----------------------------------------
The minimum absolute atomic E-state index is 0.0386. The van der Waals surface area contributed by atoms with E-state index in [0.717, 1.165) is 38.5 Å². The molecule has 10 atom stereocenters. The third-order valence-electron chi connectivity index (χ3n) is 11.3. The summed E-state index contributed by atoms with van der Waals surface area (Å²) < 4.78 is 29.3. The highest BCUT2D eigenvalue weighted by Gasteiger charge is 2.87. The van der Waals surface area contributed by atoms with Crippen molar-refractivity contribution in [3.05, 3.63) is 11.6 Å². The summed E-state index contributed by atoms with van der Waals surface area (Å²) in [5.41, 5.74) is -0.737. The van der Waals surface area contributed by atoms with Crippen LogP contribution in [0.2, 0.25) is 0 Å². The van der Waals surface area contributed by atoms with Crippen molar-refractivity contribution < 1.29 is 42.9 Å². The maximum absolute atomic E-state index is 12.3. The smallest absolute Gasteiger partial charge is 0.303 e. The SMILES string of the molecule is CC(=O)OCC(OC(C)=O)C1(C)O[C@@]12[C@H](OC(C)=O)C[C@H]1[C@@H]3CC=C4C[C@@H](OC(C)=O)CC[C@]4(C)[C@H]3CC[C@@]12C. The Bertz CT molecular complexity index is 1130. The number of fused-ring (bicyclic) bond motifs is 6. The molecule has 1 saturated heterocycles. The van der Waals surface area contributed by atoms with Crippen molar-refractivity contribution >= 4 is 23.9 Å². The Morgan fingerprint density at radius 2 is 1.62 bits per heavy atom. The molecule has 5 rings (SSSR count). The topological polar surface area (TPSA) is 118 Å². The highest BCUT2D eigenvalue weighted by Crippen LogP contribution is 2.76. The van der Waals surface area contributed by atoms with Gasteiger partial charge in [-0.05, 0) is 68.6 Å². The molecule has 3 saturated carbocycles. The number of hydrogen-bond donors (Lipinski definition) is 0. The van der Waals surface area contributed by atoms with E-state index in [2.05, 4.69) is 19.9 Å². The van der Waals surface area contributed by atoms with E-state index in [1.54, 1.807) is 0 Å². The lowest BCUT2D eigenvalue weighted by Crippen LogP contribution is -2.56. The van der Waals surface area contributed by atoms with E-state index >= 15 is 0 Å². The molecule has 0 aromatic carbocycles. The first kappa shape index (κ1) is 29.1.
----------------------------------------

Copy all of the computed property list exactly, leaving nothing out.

The minimum absolute atomic E-state index is 0.0386. The van der Waals surface area contributed by atoms with E-state index in [0.717, 1.165) is 38.5 Å². The molecule has 10 atom stereocenters. The third-order valence-electron chi connectivity index (χ3n) is 11.3. The summed E-state index contributed by atoms with van der Waals surface area (Å²) < 4.78 is 29.3. The highest BCUT2D eigenvalue weighted by Gasteiger charge is 2.87. The van der Waals surface area contributed by atoms with Crippen molar-refractivity contribution in [3.05, 3.63) is 11.6 Å². The summed E-state index contributed by atoms with van der Waals surface area (Å²) in [5.41, 5.74) is -0.737. The van der Waals surface area contributed by atoms with Crippen LogP contribution in [0.2, 0.25) is 0 Å². The van der Waals surface area contributed by atoms with Crippen molar-refractivity contribution < 1.29 is 42.9 Å². The maximum absolute atomic E-state index is 12.3. The smallest absolute Gasteiger partial charge is 0.303 e. The SMILES string of the molecule is CC(=O)OCC(OC(C)=O)C1(C)O[C@@]12[C@H](OC(C)=O)C[C@H]1[C@@H]3CC=C4C[C@@H](OC(C)=O)CC[C@]4(C)[C@H]3CC[C@@]12C. The Bertz CT molecular complexity index is 1130. The number of fused-ring (bicyclic) bond motifs is 6. The molecule has 1 saturated heterocycles. The van der Waals surface area contributed by atoms with Crippen molar-refractivity contribution >= 4 is 23.9 Å². The Morgan fingerprint density at radius 2 is 1.62 bits per heavy atom. The molecule has 5 rings (SSSR count). The topological polar surface area (TPSA) is 118 Å². The highest BCUT2D eigenvalue weighted by Crippen LogP contribution is 2.76. The van der Waals surface area contributed by atoms with Gasteiger partial charge in [-0.05, 0) is 68.6 Å². The molecule has 3 saturated carbocycles. The number of hydrogen-bond donors (Lipinski definition) is 0. The van der Waals surface area contributed by atoms with E-state index in [2.05, 4.69) is 19.9 Å². The van der Waals surface area contributed by atoms with E-state index in [1.54, 1.807) is 0 Å². The lowest BCUT2D eigenvalue weighted by Crippen LogP contribution is -2.56. The van der Waals surface area contributed by atoms with E-state index >= 15 is 0 Å². The molecule has 0 aromatic carbocycles. The first kappa shape index (κ1) is 29.1.